The main event that led up to the beginning of the Lincoln County War was controversy over the disbursement of Emil Fritz's insurance policy. Emil Fritz was a partner of L. G. Murphy.
When he died in 1874, the executors of the estate hired Alexander McSween to collect his insurance policy. After collecting the policy, McSween refused to turn over the money to the executor of the estate because The House claimed that the money was owed to them as debt, and McSween suspected that the executor of the estate would turn the money over to them.
McSween also knew how badly strapped for cash the House was and, as a business competitor, was likely loathed to see the money go to them, whether their claim was legitimate or not.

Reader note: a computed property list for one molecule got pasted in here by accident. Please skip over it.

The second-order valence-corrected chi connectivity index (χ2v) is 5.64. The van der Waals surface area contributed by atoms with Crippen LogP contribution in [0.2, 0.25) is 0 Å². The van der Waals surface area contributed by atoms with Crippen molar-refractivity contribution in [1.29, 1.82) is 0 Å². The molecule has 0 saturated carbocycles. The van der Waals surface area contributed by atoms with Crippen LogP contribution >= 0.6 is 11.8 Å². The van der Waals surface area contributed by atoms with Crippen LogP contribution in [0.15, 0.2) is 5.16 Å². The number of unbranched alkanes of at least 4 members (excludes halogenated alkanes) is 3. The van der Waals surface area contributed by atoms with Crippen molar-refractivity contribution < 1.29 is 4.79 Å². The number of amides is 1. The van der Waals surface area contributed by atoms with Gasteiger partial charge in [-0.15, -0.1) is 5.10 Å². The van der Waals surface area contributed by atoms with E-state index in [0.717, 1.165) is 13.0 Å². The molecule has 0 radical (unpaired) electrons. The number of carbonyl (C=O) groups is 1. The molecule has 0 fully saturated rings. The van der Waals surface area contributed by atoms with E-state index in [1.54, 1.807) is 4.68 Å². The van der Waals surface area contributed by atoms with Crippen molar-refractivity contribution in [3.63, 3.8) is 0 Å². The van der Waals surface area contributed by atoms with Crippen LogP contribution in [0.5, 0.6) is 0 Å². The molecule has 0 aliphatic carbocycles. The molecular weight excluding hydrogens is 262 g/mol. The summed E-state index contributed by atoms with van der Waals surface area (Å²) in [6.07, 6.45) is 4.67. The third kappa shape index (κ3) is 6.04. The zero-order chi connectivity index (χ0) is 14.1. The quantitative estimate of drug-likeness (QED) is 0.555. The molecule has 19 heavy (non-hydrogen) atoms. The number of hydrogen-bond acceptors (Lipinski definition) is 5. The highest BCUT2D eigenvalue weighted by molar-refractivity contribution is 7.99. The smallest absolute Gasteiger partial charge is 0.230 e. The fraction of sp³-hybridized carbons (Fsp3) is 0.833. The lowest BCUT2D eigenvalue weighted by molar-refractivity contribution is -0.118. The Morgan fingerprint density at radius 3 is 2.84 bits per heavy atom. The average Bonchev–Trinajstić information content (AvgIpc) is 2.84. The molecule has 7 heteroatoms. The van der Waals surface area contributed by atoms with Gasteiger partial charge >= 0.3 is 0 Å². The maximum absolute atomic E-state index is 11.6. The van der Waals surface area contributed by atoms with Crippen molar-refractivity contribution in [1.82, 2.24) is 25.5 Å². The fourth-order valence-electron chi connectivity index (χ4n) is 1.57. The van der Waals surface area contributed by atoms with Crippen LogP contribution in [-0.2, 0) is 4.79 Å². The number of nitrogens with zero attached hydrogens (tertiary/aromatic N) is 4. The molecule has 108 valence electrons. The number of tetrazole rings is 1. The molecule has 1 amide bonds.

In February 1878, in a court case that was eventually dismissed, they obtained a court order to seize all of McSween's assets but mistakenly included all of Tunstall's assets with those of McSween.
Sheriff Brady formed a posse to attack Tunstall's remaining assets at his ranch 70 miles from Lincoln. Dolan also enlisted the John Kinney Gang, Seven Rivers Warriors, and the Jesse Evans Gang, and their job was mainly to harass and rustle cattle from Tunstall's and Chisum's ranches, as well as being the faction's hired guns.
John Tunstall's Death
On February 18, 1878, members of Sheriff Brady's posse caught up with Tunstall while he and his ranch hands were herding his last nine horses back to Lincoln.